Thematic analysis1

Thematic Analysis: Definition, Methods & Examples

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What is Thematic Analysis?

As the name suggests, Thematic Analysis means analysing the patterns of themes in data. It is a method of qualitative data analysis. It means, this method can be used to analyse non-numerical data such as audio, video, text, etc.

Example: 

An interview transcript. A researcher will have to go through the entire transcript and look for meaningful patterns in themes across the data. 

The patterns can be analysed by repetitive data reading, data coding, and theme creation. The below picture depicts a flow of the process.

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How does thematic analysis help in research questions? 

The patterns can be analysed by repetitive data reading, data coding, and theme creation. The below picture depicts a flow of the process. Let’s take an example to understand how thematic analysis helps in research questions.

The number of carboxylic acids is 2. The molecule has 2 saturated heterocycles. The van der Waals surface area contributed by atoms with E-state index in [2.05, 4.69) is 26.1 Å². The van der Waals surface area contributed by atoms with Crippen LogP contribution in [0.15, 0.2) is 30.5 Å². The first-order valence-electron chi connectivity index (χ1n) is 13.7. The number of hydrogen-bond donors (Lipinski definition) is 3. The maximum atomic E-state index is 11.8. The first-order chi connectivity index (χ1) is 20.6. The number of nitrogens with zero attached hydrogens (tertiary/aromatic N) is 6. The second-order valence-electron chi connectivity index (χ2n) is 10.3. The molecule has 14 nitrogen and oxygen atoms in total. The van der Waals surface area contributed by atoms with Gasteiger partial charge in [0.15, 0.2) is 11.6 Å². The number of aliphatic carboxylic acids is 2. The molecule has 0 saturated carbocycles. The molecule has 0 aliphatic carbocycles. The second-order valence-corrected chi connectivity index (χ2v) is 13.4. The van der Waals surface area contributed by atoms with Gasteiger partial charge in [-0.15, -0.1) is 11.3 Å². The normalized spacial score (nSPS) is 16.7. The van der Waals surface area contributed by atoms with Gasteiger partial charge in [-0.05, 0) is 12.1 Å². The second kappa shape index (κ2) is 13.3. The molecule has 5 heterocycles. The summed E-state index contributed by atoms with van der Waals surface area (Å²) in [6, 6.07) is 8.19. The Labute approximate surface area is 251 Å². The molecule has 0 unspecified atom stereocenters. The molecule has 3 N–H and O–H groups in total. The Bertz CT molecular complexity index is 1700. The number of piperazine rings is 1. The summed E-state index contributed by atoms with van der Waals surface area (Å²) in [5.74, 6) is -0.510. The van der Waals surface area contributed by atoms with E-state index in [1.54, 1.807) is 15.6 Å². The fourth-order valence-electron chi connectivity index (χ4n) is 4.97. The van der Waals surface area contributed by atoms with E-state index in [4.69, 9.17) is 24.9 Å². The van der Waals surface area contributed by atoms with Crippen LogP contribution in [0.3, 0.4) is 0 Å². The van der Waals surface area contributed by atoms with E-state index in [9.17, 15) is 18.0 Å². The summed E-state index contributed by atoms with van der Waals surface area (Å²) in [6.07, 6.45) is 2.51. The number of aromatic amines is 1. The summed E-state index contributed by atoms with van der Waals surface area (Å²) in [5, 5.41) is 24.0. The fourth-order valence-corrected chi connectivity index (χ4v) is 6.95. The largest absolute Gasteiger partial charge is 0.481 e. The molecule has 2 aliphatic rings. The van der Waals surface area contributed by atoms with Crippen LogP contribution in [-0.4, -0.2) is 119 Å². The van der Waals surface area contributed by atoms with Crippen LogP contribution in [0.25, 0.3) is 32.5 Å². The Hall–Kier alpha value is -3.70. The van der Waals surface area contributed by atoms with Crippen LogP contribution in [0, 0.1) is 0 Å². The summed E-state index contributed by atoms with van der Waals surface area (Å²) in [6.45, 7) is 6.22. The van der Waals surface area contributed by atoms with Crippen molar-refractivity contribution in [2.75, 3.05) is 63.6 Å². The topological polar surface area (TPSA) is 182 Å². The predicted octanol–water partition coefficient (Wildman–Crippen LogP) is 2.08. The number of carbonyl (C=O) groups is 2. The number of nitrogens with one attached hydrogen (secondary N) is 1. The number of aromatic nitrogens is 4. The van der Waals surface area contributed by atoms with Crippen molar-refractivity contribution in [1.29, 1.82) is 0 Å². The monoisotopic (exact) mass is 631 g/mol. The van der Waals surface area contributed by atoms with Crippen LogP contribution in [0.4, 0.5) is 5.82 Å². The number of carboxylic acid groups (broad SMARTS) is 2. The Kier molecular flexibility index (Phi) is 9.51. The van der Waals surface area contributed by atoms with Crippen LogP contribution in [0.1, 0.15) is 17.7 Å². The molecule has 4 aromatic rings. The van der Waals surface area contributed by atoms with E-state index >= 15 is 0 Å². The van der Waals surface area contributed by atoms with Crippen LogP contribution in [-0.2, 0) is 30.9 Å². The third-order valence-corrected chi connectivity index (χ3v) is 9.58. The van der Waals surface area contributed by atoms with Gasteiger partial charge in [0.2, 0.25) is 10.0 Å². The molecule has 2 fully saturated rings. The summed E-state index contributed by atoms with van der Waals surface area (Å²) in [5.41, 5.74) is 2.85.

Example: How has social media changed over the years?

The above research will need you to gather data from sources, blogs, news, interviews posted online. Interview a few new generation users of the platforms and the old users to gather intel about how they use the social platforms and what their experience is. 

Who does thematic analysis? 

Some of the established players have started implementing Thematic Analysis to improve their Manual Rules processes but tend to produce a list of terms that are difficult to review. This approach works well for text analytics platforms that are focused on improving the customer experience. However, it avoids generating generic solutions that are usually not designed to solve the problem. Only a small portion of feedback is linked to the top 10 themes. Uncategorized feedback means that you can’t slice the data to get deeper insights. Thematic Analysis is a method that can easily analyze text-based feedback from multiple sources, such as email, social media, and real estate brokers.

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What are the advantages of using thematic analysis? 

Thematic analysis is an unsupervised approach that enables you to create categories and perform statistical tests without having to set up any rules or procedures in advance.

What are the disadvantages of using thematic analysis? 

Thematic analysis is an unsupervised approach that enables you to create categories and perform statistical tests without having to set up any rules or procedures in advance.